This will be the first time that we will be looking forward into a document with very clear expectation of implementation, involving all partners. And here all the stakeholders: the governments, civil society, private sector, all of them will come together to join in this process. Of course, as we always say, the primary responsibility for development rests with the government. But the governments of these countries are so vulnerable, they need the support of the International community. And that is where we come in and that is where the Mauritian outcome will be of big help to these countries.
SG: And I also hope, if I may add a word, that, the incredible generosity and support we have seen from the rest of the world, the outpouring of support and generosity that has been demonstrated this time around, I hope somehow we will find a way of capturing this moment, nurturing this spirit, this spirit of generosity, this spirit of assisting those in need and hopefully apply it to other crisis situations.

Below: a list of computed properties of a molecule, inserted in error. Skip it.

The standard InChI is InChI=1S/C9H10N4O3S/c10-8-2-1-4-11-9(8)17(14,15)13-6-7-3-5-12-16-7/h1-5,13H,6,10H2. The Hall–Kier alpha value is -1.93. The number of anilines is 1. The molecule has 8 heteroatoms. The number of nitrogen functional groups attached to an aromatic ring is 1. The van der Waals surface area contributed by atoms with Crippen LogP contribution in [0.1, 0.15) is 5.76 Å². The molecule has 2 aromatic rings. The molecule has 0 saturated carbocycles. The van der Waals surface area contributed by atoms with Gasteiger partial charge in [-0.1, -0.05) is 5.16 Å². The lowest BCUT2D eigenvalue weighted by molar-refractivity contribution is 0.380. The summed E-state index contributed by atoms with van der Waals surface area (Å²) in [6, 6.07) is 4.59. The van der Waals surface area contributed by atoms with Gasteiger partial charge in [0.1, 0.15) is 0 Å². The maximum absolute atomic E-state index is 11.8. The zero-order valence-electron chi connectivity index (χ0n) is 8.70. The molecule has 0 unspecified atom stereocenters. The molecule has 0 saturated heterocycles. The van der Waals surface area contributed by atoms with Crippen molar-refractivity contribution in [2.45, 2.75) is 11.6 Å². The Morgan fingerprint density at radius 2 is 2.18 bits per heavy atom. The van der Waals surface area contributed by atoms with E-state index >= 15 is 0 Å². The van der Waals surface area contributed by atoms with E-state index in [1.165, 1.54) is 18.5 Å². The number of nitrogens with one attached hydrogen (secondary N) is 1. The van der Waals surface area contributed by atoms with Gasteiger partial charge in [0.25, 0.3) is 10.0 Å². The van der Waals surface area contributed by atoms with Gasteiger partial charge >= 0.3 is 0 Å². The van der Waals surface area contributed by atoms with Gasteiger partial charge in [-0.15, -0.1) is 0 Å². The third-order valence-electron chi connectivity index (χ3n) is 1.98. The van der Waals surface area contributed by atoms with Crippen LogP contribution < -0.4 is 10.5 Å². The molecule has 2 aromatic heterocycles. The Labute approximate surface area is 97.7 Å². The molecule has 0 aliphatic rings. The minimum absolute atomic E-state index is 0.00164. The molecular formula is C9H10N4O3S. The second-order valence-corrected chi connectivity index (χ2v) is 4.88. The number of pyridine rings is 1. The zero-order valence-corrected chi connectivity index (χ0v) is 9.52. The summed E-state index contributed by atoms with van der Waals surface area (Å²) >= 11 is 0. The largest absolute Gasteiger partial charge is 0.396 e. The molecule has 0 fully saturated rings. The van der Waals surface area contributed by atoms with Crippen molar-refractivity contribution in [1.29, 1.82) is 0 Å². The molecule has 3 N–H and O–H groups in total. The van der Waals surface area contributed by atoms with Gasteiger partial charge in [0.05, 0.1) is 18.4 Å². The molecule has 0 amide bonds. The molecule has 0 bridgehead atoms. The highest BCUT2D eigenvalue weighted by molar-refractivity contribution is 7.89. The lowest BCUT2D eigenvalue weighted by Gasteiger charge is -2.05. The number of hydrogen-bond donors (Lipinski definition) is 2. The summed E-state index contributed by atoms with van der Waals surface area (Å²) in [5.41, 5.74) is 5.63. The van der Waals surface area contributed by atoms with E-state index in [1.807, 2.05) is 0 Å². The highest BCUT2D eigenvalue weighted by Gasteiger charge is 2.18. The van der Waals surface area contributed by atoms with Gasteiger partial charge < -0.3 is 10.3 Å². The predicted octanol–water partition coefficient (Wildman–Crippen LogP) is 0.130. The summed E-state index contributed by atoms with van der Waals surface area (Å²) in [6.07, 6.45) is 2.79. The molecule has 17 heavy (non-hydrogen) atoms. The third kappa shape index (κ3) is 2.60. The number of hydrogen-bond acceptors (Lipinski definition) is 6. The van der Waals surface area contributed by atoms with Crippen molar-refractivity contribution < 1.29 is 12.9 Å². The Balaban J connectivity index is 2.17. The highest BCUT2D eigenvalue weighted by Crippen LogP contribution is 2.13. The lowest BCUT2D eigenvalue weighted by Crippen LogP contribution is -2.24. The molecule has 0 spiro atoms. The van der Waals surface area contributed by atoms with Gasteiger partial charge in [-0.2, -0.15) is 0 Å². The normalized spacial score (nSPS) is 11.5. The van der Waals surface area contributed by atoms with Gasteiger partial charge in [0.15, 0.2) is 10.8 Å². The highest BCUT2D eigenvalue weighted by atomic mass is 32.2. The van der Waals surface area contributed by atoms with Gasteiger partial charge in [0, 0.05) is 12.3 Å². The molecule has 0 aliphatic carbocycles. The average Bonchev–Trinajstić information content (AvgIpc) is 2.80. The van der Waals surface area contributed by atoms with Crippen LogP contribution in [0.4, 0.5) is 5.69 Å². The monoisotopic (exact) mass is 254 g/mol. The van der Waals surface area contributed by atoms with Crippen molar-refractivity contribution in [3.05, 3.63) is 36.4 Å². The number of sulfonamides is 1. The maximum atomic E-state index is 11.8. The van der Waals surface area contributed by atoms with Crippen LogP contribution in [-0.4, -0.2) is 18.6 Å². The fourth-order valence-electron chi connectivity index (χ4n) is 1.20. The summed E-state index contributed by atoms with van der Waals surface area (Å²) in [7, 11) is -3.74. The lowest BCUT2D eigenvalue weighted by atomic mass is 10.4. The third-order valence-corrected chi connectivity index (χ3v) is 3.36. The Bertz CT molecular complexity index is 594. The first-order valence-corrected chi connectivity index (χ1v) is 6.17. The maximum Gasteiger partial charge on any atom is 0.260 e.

We have had some horrible crisis situations, where we've not been able to get the money we need. We are lucky if we get 15%. So we are seeing a new phenomenon, we have new donors, new donors have come forward. They are not necessary states; corporations and private sectors have come forward, but above all individual citizens who've been moved by the suffering and pain of their fellow human beings, and our common humanity really rose to the challenge this time and I hope we will do it time and time again. Thank you very much.